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Inaugural Christmas Means Giving event delivers beyond expectations

by Ryan Snyder

Logie Meachum sits in with Sam Fribush’s Weaver Academy Trio at the first annual Christmas Means Giving event at the Boiler Room. (photo by Ryan Snyder)

In a time of year where charity fatigue — whereby people become hardened to donation requests due to constant bombardment or oversaturation — is all but a guarantee, one local fundraiser still found a way to get Christmas cheer to those most in need. The first annual Christmas Means Giving event benefitting the Marine Corps Toys for Tots drive was held at the Boiler Room in Greensboro this past Friday, and by all accounts, it was successful beyond expectations.

At a count of 110 total ticketed guests, plus 10 staff members, attendance figures surpassed the Boiler Room’s max capacity of 99. Organizers were prepared to implement a one-in, one-out policy should the need have arisen, but the at-once attendance never went beyond legal capacity. At a ticket price of $15 per guest and roughly $50 per sponsor ticket, the event brought in a total of $2,900, of which a net $2,100 went directly to the Marine Corps Toys for Tots Foundation less the $800 in talent, hospitality and staffing expenses. Most artists played for free, though touring act and event headliner Sam Quinn the Japan Ten reduced their booking fee by half in order to cover their own logistical expenses.

In addition to the money collected, the event garnered 203 new, unwrapped toy donations. At an average cost of $5 per toy, and factoring in the percentage of all donations that go towards the foundation’s administrative expenses, an estimated 532 new toys will be delivered to needy children on this Christmas thanks to this one event.

Timely and noble cause aside, the event was noteworthy also for the cast of outstanding musicians on hand. Some came with expectations that were undoubtedly met — headliner Sam Quinn, for example.

Others, however, were a revelation. Eleven-year-old Ranford Almond was arguably the biggest surprise of the evening, displaying maturity beyond his years in both song selection and pure instrumental ability. His young voice acquiesced impeccably into his traditional interpretation of the WC Handy standard “Beale Street Blues,” while covers of Townes Van Zandt’s “Greensboro Woman” and Ryan Adam’s “Oh My Sweet Carolina” furthered showed a willingness to tackle material incomprehensible to the typical 11-year-old musician.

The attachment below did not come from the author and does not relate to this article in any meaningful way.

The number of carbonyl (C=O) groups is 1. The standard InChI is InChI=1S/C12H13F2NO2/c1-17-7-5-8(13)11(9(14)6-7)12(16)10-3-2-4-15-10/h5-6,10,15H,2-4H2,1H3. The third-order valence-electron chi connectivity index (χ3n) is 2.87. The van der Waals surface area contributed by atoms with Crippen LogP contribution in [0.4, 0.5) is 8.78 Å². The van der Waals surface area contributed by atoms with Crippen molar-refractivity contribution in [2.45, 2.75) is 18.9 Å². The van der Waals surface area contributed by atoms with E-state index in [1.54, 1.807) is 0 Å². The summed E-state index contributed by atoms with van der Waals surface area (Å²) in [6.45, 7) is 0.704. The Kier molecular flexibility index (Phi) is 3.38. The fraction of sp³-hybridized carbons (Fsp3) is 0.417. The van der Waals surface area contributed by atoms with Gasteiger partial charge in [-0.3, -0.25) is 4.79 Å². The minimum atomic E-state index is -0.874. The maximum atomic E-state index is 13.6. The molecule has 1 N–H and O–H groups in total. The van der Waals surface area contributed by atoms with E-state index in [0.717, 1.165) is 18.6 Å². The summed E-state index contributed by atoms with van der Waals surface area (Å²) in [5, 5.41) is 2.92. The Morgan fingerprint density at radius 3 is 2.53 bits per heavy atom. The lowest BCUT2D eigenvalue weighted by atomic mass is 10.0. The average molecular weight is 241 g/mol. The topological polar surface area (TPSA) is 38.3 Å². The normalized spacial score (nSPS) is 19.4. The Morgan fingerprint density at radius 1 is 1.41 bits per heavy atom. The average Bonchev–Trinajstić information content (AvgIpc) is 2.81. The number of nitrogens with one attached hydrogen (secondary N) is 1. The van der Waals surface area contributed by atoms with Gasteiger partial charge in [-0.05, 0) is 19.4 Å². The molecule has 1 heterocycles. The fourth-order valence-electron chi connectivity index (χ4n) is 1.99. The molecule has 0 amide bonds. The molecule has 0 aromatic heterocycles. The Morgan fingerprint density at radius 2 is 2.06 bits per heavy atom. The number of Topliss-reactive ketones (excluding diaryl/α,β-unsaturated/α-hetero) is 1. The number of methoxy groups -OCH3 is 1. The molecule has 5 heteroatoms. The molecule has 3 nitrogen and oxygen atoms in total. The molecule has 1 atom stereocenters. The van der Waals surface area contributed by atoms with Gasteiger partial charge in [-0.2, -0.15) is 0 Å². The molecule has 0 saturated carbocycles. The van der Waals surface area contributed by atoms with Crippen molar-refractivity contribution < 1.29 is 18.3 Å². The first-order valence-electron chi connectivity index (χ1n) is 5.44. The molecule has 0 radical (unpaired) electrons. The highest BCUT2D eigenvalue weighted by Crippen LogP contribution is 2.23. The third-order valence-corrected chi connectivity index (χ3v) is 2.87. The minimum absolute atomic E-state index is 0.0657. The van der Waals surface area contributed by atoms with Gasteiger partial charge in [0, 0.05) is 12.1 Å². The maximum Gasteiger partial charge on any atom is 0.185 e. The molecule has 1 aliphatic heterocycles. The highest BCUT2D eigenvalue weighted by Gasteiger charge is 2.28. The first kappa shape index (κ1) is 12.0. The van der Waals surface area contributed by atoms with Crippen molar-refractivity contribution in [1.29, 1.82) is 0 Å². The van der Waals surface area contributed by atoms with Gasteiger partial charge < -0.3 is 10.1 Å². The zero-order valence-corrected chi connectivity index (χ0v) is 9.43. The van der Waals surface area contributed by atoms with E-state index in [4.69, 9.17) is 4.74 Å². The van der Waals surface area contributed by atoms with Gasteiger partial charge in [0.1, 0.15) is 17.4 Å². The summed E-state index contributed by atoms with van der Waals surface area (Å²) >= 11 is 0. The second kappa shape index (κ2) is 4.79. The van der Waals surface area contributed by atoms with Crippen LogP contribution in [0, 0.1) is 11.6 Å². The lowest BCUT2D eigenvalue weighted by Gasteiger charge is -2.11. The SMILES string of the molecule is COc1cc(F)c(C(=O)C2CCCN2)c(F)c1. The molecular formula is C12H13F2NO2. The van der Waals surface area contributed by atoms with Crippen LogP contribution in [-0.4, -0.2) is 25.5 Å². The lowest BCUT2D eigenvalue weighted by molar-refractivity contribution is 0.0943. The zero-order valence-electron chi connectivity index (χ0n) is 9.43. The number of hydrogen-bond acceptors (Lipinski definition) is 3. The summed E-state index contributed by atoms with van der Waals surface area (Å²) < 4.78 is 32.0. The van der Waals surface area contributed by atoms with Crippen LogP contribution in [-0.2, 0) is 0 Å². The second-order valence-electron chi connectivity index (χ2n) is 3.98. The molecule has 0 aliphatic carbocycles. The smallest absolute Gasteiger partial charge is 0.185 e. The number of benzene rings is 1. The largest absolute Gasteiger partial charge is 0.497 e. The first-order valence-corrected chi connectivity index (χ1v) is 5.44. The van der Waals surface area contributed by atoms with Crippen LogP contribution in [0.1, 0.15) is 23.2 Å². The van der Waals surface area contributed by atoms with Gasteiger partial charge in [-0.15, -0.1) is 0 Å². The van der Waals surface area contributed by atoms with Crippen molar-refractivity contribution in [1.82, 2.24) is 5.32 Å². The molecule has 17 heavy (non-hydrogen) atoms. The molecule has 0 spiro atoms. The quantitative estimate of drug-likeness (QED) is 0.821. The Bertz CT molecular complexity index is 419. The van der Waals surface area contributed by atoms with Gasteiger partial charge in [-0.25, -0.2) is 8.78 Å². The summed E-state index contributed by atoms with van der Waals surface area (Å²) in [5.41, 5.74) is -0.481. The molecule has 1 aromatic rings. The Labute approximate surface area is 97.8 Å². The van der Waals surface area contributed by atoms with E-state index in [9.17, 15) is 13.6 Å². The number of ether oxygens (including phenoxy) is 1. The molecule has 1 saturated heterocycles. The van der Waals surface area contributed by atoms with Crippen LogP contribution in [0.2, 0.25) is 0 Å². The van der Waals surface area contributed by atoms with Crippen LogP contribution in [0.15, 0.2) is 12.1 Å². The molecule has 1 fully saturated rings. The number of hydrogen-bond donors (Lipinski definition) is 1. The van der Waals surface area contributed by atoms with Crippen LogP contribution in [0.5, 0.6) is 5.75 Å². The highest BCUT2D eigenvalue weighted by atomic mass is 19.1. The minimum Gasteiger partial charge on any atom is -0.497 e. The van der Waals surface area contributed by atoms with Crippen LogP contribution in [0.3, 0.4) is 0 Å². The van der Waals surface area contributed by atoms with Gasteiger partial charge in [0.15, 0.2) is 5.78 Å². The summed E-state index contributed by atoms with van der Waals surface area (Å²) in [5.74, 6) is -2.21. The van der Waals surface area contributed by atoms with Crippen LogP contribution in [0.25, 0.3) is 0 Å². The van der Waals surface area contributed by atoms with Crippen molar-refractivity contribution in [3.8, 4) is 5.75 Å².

Elsewhere, the song selections overall were warm, festive and sometimes downright funky. Possum Jenkins’ Brent Buckner and Dave Willis loosened up the crowd after a last-minute conflict led to Walrus front man Ray Loughran’s cancellation. Amelia’s Mechanics’ Kasey Horton and Molly Miller played a set laced with bar-bawlers like Death Cab for Cutie’s “I Will Follow You Into the Dark” and a few of their own originals, sandwiched with Elvis’ “Blue Christmas.” After his own bubbly set, bluesman Logie Meachum lent vocal support to Sam Fribush’s Weaver Academy Trio, with Jeff Hinson of Doby on bass.

As far an encore next year, organizer and promoter Neal Davis says that the success of the inaugural event almost demands growth in 2011. The event was intentionally underpromoted due to the space constraints, but will almost assuredly move to a larger space next year to accommodate what he hopes will be a consistently growing audience and willing supporters for the cause.

“Our main goal this year was to keep expenses and expectations low and the contribution to and awareness about Marine Toys for Tots Foundation high,” Davis said. “By assisting Toys for Tots, [this] is a message of hope to less fortunate youngsters that will assist them in becoming responsible, productive, patriotic citizens.”

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